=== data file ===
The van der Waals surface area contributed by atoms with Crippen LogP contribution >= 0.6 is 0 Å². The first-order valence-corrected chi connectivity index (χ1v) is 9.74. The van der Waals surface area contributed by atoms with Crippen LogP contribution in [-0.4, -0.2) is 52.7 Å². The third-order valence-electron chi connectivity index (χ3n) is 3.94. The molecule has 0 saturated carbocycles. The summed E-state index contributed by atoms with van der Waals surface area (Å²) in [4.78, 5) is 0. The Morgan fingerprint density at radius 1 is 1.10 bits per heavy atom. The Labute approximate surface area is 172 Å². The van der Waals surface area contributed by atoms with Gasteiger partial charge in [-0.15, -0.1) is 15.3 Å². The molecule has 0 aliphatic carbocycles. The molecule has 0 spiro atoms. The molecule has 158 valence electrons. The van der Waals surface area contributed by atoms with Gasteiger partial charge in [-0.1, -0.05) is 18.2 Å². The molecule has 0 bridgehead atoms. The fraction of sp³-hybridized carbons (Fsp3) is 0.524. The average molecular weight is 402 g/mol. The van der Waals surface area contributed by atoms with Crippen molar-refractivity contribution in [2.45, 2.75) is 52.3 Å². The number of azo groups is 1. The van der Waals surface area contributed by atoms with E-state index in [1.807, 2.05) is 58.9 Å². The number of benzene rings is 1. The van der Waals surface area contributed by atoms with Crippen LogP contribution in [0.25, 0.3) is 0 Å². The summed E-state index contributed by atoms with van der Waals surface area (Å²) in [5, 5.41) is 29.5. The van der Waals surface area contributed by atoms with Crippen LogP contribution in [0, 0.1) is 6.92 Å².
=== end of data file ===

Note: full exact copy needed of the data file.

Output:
The van der Waals surface area contributed by atoms with Crippen LogP contribution >= 0.6 is 0 Å². The first-order valence-corrected chi connectivity index (χ1v) is 9.74. The van der Waals surface area contributed by atoms with Crippen LogP contribution in [-0.4, -0.2) is 52.7 Å². The third-order valence-electron chi connectivity index (χ3n) is 3.94. The molecule has 0 saturated carbocycles. The summed E-state index contributed by atoms with van der Waals surface area (Å²) in [4.78, 5) is 0. The Morgan fingerprint density at radius 1 is 1.10 bits per heavy atom. The Labute approximate surface area is 172 Å². The van der Waals surface area contributed by atoms with Gasteiger partial charge in [-0.15, -0.1) is 15.3 Å². The molecule has 0 aliphatic carbocycles. The molecule has 0 spiro atoms. The molecule has 158 valence electrons. The van der Waals surface area contributed by atoms with Gasteiger partial charge in [-0.1, -0.05) is 18.2 Å². The molecule has 0 bridgehead atoms. The fraction of sp³-hybridized carbons (Fsp3) is 0.524. The average molecular weight is 402 g/mol. The van der Waals surface area contributed by atoms with Crippen molar-refractivity contribution in [2.45, 2.75) is 52.3 Å². The number of azo groups is 1. The van der Waals surface area contributed by atoms with E-state index in [1.807, 2.05) is 58.9 Å². The number of benzene rings is 1. The van der Waals surface area contributed by atoms with Crippen LogP contribution in [0.25, 0.3) is 0 Å². The summed E-state index contributed by atoms with van der Waals surface area (Å²) in [5, 5.41) is 29.5. The van der Waals surface area contributed by atoms with Crippen LogP contribution in [0, 0.1) is 6.92 Å².